Where Microsoft worked to make gaming more accessible for people with limited mobility, Sony has been doing the same but for the blind or visually impaired.
According to a new patent published just a few weeks back, Sony is designing a portable device that can be attached to a DualShock for tactile feedback. The device in question replaces the touchpad of the controller from where it conveys text-based information like a braille board, while allowing the user to access in-game features by applying pressure on the touch-sensitive surface.
A system includes a portable device for providing tactile feedback to a user, and a handheld games controller, a tactile pad including a plurality of touch elements for generating a respective tactile output, and a processor configured to receive the text information and to control the tactile output of at least some of the touch elements based on the received text information; the handheld games controller including a touch sensitive surface; and where the portable device is positioned over the touch sensitive surface, and pressure applied by a user onto the portable device is relayed to the touch sensitive surface of the handheld games controller.
The filing also sees Sony outline how current accessibility features are limited and how the patented method will address those issues to make gaming for the blind or visually impaired more immersive. The text-to-speech feature, for example, often interrupts in-game audio that can disrupted the flow of a game. Other features such as zooming, color inversion, contrast and text controls need constant configurations that can, in similar fashion, disrupt gameplay. What Sony is looking for is a way to give more control to the blind or visually impaired so that they can adjust their accessibility settings on the fly. Hence, without breaking immersion or the flow of the game.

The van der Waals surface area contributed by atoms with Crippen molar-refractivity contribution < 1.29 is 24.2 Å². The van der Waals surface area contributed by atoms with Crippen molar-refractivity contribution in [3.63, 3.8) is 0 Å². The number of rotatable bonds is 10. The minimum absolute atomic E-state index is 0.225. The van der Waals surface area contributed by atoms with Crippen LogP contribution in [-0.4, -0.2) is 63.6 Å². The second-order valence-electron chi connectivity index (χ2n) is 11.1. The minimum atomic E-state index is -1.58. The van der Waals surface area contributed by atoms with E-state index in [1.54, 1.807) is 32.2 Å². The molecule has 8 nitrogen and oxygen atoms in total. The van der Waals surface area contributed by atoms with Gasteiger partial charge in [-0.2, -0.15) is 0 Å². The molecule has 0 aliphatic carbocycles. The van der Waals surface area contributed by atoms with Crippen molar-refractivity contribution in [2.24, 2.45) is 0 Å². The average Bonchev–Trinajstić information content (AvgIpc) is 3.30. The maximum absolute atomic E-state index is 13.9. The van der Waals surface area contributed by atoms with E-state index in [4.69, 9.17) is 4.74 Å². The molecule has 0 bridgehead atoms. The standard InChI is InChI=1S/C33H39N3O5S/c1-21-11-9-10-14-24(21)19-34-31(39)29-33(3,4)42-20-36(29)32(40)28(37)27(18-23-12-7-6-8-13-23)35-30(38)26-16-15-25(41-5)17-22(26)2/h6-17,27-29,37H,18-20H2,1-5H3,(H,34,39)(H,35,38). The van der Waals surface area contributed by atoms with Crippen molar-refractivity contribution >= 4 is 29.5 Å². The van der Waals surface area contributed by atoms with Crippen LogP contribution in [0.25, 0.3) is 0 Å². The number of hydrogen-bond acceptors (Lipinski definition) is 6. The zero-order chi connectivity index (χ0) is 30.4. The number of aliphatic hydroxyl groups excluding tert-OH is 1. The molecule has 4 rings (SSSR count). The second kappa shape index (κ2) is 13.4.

That being said, considering how most games these days give tons of information at all times, relaying all of that through a tactile braille board would be counterproductive. Sony suggests adjusting the accessibility of content by relaying symbols through tactile feedback. Taking God of War as an example, the blind or visually impaired gamer can read runes, arrows, or game-specific shapes through tactile output on the portable device. Hence, a generated tactile version of an arrow can indicate if in-game statistics are increased or decreased.
The developer can even ensure that mini in-game menus can be read through tactile feedback alone, allowing the user to navigate through menus on the fly. Sony is exploring several ways through which to make use of said tactile attachment for DualShock and ensure first-party exclusives to have improved accessibility features in the future.
Sony has already announced that the new DualShock 5 will feature an evolved form of haptic feedback for a next-generation experience. Highly programmable voice-coil actuators will replace the conventional rumbling motor in both the left and right grips that will in turn respond to every in-game action. DualShock 5 will also feature adaptive triggers that developers can program to offer varying levels of resistance.